by William Blum
Full Spectrum Dominance
It is not often that the empire is put in the position of one its victims, in fear of the military and technical prowess of another country, forced to talk of peace and cooperation, just as Iraq and others, hoping to put off an American attack, were forced to do over the years; just as Iran now. No, China is not about to attack the United States, but the Chinese shootdown of a satellite (an old weather satellite of theirs) in space on January 11, has made a US attack on China much more dangerous and much less likely; it's made the empire's leaders realize that they don't have total power to make any and all other nations do their bidding.
Here's how the gentlemen of the Pentagon have sounded in the recent past on the subject of space.
"We will engage terrestrial targets someday -- ships, airplanes, land targets -- from space. ... We're going to fight in space. We're going to fight from space and we're going to fight into space." -- General Joseph Ashy, Commander-in-Chief of the U.S. Space Command, 1996
"With regard to space dominance, we have it, we like it, and we're going to keep it." -- Keith R. Hall, Assistant Secretary of the Air Force for Space and Director of the National Reconnaissance Office, 1997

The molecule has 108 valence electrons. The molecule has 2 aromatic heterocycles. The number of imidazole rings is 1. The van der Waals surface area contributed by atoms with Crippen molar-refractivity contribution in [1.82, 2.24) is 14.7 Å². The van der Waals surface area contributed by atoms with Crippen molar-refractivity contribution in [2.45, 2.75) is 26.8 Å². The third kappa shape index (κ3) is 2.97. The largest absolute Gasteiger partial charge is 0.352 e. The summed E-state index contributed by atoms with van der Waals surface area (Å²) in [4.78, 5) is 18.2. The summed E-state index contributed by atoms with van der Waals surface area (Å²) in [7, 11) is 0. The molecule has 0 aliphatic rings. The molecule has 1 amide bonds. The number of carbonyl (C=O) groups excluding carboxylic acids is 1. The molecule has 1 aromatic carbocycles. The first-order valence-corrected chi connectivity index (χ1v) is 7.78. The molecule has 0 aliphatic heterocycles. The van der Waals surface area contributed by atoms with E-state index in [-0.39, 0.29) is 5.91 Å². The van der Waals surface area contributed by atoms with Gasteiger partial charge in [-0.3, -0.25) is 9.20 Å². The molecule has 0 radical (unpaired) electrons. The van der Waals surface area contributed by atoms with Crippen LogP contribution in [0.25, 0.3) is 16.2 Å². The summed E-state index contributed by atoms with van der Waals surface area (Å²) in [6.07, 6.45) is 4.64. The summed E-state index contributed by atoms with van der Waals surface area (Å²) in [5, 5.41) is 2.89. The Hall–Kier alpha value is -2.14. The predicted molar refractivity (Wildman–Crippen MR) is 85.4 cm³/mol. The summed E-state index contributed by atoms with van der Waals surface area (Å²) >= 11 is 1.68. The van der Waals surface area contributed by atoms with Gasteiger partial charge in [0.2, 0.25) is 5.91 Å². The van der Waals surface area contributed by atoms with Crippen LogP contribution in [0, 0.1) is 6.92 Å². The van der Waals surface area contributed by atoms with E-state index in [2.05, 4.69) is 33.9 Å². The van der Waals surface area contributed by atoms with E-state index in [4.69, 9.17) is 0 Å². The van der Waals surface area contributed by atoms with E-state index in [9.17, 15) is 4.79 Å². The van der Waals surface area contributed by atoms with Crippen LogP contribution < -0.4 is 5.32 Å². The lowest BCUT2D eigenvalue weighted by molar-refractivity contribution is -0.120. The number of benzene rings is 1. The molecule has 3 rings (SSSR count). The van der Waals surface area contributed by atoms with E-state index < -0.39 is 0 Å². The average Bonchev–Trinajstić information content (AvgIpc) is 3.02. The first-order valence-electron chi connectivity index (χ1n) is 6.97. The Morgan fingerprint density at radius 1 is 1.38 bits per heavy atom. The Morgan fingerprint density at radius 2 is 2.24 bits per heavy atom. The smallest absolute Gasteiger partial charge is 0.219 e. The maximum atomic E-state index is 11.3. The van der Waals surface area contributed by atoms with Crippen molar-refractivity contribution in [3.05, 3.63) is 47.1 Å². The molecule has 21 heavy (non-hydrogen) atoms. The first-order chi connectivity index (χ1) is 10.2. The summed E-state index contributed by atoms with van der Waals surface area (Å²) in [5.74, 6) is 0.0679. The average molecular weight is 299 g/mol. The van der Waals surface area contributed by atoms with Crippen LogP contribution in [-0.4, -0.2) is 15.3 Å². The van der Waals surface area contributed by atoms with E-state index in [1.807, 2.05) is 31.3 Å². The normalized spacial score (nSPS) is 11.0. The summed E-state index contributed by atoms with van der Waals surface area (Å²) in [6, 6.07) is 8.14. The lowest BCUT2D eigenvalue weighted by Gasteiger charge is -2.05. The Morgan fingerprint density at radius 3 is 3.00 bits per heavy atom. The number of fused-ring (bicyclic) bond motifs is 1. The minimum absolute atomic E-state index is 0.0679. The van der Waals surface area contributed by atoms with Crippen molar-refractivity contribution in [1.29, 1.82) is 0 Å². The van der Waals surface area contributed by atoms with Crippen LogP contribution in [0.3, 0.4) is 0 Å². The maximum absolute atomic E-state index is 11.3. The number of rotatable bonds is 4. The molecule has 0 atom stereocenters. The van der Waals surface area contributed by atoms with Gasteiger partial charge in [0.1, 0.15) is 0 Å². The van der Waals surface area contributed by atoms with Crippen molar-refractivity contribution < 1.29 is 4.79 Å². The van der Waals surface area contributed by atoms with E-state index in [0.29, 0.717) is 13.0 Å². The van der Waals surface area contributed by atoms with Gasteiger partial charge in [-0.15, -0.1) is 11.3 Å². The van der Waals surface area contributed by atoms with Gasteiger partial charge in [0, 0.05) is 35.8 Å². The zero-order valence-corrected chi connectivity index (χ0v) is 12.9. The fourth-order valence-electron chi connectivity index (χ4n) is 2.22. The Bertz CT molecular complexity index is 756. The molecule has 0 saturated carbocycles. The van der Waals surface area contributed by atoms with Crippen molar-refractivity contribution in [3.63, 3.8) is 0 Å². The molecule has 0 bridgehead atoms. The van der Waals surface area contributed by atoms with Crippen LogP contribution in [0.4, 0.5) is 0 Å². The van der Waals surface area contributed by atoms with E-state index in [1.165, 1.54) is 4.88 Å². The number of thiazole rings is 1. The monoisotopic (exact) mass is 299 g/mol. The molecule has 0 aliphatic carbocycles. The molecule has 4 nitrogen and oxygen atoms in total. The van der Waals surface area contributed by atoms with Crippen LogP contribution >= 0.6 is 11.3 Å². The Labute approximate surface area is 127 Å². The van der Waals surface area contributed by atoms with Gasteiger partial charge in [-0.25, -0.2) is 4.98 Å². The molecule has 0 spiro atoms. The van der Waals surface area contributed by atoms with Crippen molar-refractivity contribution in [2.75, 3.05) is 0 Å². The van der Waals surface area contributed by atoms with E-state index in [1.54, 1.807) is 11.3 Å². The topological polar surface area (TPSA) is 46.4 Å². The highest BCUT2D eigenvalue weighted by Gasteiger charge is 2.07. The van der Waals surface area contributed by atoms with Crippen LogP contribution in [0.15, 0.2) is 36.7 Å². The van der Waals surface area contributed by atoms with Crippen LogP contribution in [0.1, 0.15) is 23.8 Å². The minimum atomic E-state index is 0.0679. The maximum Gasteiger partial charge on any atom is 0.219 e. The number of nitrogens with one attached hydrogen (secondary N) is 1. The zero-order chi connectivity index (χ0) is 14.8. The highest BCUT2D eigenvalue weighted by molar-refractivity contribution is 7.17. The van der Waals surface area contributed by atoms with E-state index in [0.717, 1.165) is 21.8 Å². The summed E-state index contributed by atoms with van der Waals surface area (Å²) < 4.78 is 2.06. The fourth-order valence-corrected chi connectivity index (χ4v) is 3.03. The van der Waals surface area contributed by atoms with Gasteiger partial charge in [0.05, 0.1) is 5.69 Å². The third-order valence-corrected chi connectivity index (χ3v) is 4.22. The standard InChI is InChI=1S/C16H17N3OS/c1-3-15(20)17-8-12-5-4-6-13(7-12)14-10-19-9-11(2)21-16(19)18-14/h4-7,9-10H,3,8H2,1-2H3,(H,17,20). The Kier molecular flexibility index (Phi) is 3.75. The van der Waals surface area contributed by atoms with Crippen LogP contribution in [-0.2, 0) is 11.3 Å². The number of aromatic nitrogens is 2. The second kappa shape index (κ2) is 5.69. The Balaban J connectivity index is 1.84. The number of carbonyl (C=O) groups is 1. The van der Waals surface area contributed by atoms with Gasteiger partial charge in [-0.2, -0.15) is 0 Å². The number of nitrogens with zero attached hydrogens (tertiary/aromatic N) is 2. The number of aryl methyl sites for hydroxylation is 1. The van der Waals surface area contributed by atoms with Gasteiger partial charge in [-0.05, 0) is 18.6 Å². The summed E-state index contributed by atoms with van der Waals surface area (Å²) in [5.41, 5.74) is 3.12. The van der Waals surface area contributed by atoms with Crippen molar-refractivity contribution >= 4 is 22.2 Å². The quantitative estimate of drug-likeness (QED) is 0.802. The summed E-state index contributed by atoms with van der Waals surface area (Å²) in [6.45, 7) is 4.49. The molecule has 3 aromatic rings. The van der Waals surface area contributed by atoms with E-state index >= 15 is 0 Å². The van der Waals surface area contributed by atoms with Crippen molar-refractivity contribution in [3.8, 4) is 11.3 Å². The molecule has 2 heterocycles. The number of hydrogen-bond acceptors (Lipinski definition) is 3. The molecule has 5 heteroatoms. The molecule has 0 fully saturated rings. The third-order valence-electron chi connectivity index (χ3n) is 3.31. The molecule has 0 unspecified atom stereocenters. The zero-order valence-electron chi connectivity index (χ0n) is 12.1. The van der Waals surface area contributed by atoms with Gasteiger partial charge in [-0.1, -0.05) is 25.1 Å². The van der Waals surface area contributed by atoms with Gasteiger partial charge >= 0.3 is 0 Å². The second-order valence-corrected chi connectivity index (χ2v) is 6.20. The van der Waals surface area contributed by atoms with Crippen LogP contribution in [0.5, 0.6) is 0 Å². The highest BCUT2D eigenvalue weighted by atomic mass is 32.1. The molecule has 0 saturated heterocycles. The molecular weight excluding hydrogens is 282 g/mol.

"US Space Command -- dominating the space dimension of military operations to protect US interests and investment. Integrating Space Forces into warfighting capabilities across the full spectrum of conflict. ... During the early portion of the 21st century, space power will also evolve into a separate and equal medium of warfare. ... The emerging synergy of space superiority with land, sea, and air superiority will lead to Full Spectrum Dominance. ... Development of ballistic missile defenses using space systems and planning for precision strikes from space offers a counter to the worldwide proliferation of WMD [weapons of mass destruction]. ... Space is a region with increasing commercial, civil, international, and military interests and investments. The threat to these vital systems is also increasing. ... Control of Space is the ability to assure access to space, freedom of operations within the space medium, and an ability to deny others the use of space, if required." -- "United States Space Command: Vision for 2020", 1997